Alice Wolowitz, a student nurse, began her shift at a hospital one morning in Philadelphia. She fell sick during the shift, rapidly declined and was dead that night.
That was 1918, and people were collapsing and dying everywhere from a Spanish flu pandemic. Philadelphia’s 31 hospitals were full and turning away patients, who offered huge bribes to get in. Police officers with surgical masks were sent to pick up bodies from homes, but 33 police officers died within weeks.
“In virtually every home, someone was ill,” John Barry wrote in his book about that pandemic, “The Great Influenza.” “People were already avoiding each other, turning their heads away if they had to talk, isolating themselves. The telephone company increased the isolation: With 1,800 telephone company operators out, the phone company allowed only emergency calls.”
Sports events were canceled. Theaters closed. Shaking hands was made illegal in Prescott, Arizona. Philadelphia hurriedly set up six more morgues. Families put crepe paper on doorways to signal a death inside — and crepe was everywhere.
That Spanish flu epidemic of 1918, which killed at least 50 million people worldwide, has been the bench mark for pandemics ever since. For decades public health experts have called for preparations for another “big one” — yet adequate preparations were never made.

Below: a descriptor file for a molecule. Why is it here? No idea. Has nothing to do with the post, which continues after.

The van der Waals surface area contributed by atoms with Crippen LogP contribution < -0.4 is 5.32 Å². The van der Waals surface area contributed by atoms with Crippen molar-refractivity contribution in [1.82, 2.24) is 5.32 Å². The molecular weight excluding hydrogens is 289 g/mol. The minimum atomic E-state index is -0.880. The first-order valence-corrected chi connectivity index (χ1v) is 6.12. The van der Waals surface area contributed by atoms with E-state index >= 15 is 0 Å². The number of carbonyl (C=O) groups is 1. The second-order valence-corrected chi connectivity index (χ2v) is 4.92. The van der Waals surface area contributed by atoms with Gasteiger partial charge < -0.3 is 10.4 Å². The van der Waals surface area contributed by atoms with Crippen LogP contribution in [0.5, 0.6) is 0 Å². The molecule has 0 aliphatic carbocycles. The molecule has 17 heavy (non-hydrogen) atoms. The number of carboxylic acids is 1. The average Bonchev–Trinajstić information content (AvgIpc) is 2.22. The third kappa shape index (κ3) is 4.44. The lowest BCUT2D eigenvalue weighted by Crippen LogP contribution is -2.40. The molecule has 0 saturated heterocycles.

Nobody knows if the coronavirus will be a “big one,” for it may still fizzle. As of this writing, only one person is known to have died from it in the United States, while thousands routinely die annually from the seasonal flu. But increasingly, experts are saying that we should get ready just in case.
“Are we seeing a replay of 1918?” asked The New England Journal of Medicine, a publication not associated with alarmism. Bill Gates, who for years has been warning presciently about the danger of pandemics, bluntly cautions that this virus could be a “once-in-a-century pandemic.”
“I hope it’s not that bad, but we should assume that it will be until we know otherwise,” Gates said, and that seems prudent.
While figures are uncertain, the coronavirus may kill 2% of those infected; if correct, that would be similar to the lethality of the 1918 flu (it’s also possible that many more people are infected without significant symptoms, which would make the death rate quite a bit lower). Another similarity with 1918 is that the United States and the world are unready for a pandemic.
“We’re amazingly unprepared,” Dr. Irwin Redlener, a Columbia University professor and director of the National Center for Disaster Preparedness, told me.
President Donald Trump exaggerates threats from caravans of migrants or from a hobbled Iran, and he has diverted billions of dollars from the military to build a border wall that smugglers hack apart with $100 saws. But he has not been attuned to pandemic threats: In 2018 the White House removed the position on the National Security Council to fight pandemics, while seeking to scale back anti-pandemic work to about 10 countries from 49. Experts warned at the time that this was dangerously shortsighted.